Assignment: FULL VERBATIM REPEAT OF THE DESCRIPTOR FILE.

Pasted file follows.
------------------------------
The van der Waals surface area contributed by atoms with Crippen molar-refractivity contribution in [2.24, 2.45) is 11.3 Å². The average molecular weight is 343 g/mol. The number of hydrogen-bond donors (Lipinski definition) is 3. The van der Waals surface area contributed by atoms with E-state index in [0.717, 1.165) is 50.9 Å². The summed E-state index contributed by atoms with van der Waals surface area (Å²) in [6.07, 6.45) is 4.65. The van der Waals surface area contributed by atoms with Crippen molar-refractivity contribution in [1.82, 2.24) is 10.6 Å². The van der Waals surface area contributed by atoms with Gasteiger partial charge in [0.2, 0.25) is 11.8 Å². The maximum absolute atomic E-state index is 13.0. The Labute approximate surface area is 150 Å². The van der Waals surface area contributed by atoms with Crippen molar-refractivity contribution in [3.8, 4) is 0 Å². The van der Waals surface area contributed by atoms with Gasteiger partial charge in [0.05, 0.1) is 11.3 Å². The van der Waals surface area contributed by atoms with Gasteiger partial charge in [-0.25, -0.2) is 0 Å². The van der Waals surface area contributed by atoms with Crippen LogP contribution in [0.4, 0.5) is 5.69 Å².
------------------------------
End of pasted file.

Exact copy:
The van der Waals surface area contributed by atoms with Crippen molar-refractivity contribution in [2.24, 2.45) is 11.3 Å². The average molecular weight is 343 g/mol. The number of hydrogen-bond donors (Lipinski definition) is 3. The van der Waals surface area contributed by atoms with E-state index in [0.717, 1.165) is 50.9 Å². The summed E-state index contributed by atoms with van der Waals surface area (Å²) in [6.07, 6.45) is 4.65. The van der Waals surface area contributed by atoms with Crippen molar-refractivity contribution in [1.82, 2.24) is 10.6 Å². The van der Waals surface area contributed by atoms with Gasteiger partial charge in [0.2, 0.25) is 11.8 Å². The maximum absolute atomic E-state index is 13.0. The Labute approximate surface area is 150 Å². The van der Waals surface area contributed by atoms with Crippen molar-refractivity contribution in [3.8, 4) is 0 Å². The van der Waals surface area contributed by atoms with Gasteiger partial charge in [0.05, 0.1) is 11.3 Å². The van der Waals surface area contributed by atoms with Gasteiger partial charge in [-0.25, -0.2) is 0 Å². The van der Waals surface area contributed by atoms with Crippen LogP contribution in [0.4, 0.5) is 5.69 Å².